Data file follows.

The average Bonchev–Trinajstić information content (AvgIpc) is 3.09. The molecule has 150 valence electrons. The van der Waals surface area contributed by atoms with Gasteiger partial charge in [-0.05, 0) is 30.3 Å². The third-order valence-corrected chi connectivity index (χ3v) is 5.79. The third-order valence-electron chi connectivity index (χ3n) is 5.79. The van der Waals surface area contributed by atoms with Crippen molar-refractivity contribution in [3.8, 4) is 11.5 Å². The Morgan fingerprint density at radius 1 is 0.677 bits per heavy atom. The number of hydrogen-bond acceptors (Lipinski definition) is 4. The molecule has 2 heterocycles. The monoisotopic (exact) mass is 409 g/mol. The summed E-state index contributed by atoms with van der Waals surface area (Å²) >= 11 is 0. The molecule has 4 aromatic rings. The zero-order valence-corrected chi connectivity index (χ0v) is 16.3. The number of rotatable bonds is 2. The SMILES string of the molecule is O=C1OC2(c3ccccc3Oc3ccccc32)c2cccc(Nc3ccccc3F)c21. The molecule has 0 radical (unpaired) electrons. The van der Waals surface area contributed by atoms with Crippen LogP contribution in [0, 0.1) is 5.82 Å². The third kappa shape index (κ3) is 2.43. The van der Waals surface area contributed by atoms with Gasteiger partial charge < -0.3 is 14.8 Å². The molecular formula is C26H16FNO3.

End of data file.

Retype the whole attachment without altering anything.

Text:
The average Bonchev–Trinajstić information content (AvgIpc) is 3.09. The molecule has 150 valence electrons. The van der Waals surface area contributed by atoms with Gasteiger partial charge in [-0.05, 0) is 30.3 Å². The third-order valence-corrected chi connectivity index (χ3v) is 5.79. The third-order valence-electron chi connectivity index (χ3n) is 5.79. The van der Waals surface area contributed by atoms with Crippen molar-refractivity contribution in [3.8, 4) is 11.5 Å². The Morgan fingerprint density at radius 1 is 0.677 bits per heavy atom. The number of hydrogen-bond acceptors (Lipinski definition) is 4. The molecule has 2 heterocycles. The monoisotopic (exact) mass is 409 g/mol. The summed E-state index contributed by atoms with van der Waals surface area (Å²) >= 11 is 0. The molecule has 4 aromatic rings. The zero-order valence-corrected chi connectivity index (χ0v) is 16.3. The number of rotatable bonds is 2. The SMILES string of the molecule is O=C1OC2(c3ccccc3Oc3ccccc32)c2cccc(Nc3ccccc3F)c21. The molecule has 0 radical (unpaired) electrons. The van der Waals surface area contributed by atoms with Crippen LogP contribution in [0, 0.1) is 5.82 Å². The third kappa shape index (κ3) is 2.43. The van der Waals surface area contributed by atoms with Gasteiger partial charge < -0.3 is 14.8 Å². The molecular formula is C26H16FNO3.